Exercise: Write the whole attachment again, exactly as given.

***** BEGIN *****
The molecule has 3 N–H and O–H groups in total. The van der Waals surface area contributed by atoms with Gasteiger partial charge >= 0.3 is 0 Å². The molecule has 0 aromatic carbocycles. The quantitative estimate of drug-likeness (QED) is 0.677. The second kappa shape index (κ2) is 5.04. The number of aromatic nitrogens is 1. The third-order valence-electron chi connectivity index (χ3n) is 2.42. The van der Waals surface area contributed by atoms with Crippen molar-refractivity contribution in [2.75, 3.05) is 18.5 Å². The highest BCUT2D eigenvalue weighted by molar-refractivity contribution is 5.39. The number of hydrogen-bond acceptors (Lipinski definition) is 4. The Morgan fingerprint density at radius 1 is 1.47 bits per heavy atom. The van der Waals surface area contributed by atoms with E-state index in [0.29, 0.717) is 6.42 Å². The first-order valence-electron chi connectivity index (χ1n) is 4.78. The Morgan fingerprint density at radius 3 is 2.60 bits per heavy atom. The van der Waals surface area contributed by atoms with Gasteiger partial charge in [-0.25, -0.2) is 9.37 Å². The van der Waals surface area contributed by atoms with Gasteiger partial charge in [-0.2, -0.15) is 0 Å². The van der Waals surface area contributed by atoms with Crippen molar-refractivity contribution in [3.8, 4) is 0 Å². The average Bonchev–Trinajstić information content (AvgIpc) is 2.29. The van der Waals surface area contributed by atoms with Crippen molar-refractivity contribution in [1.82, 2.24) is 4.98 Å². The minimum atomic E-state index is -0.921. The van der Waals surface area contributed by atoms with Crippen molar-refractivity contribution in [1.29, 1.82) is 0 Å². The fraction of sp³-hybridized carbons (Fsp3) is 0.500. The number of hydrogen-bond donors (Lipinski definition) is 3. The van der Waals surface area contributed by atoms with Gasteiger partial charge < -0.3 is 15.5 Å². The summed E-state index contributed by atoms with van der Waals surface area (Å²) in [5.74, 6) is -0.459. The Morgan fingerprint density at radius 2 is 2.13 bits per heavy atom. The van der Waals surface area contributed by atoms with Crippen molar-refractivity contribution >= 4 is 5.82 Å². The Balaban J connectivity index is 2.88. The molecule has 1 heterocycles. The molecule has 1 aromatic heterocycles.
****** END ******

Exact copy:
The molecule has 3 N–H and O–H groups in total. The van der Waals surface area contributed by atoms with Gasteiger partial charge >= 0.3 is 0 Å². The molecule has 0 aromatic carbocycles. The quantitative estimate of drug-likeness (QED) is 0.677. The second kappa shape index (κ2) is 5.04. The number of aromatic nitrogens is 1. The third-order valence-electron chi connectivity index (χ3n) is 2.42. The van der Waals surface area contributed by atoms with Crippen molar-refractivity contribution in [2.75, 3.05) is 18.5 Å². The highest BCUT2D eigenvalue weighted by molar-refractivity contribution is 5.39. The number of hydrogen-bond acceptors (Lipinski definition) is 4. The Morgan fingerprint density at radius 1 is 1.47 bits per heavy atom. The van der Waals surface area contributed by atoms with E-state index in [0.29, 0.717) is 6.42 Å². The first-order valence-electron chi connectivity index (χ1n) is 4.78. The Morgan fingerprint density at radius 3 is 2.60 bits per heavy atom. The van der Waals surface area contributed by atoms with Gasteiger partial charge in [-0.25, -0.2) is 9.37 Å². The van der Waals surface area contributed by atoms with Gasteiger partial charge in [-0.2, -0.15) is 0 Å². The van der Waals surface area contributed by atoms with Crippen molar-refractivity contribution in [3.8, 4) is 0 Å². The average Bonchev–Trinajstić information content (AvgIpc) is 2.29. The van der Waals surface area contributed by atoms with Crippen molar-refractivity contribution in [1.82, 2.24) is 4.98 Å². The minimum atomic E-state index is -0.921. The van der Waals surface area contributed by atoms with Crippen molar-refractivity contribution in [1.29, 1.82) is 0 Å². The fraction of sp³-hybridized carbons (Fsp3) is 0.500. The number of hydrogen-bond donors (Lipinski definition) is 3. The van der Waals surface area contributed by atoms with Gasteiger partial charge < -0.3 is 15.5 Å². The summed E-state index contributed by atoms with van der Waals surface area (Å²) in [5.74, 6) is -0.459. The Morgan fingerprint density at radius 2 is 2.13 bits per heavy atom. The van der Waals surface area contributed by atoms with Crippen molar-refractivity contribution >= 4 is 5.82 Å². The Balaban J connectivity index is 2.88. The molecule has 1 heterocycles. The molecule has 1 aromatic heterocycles.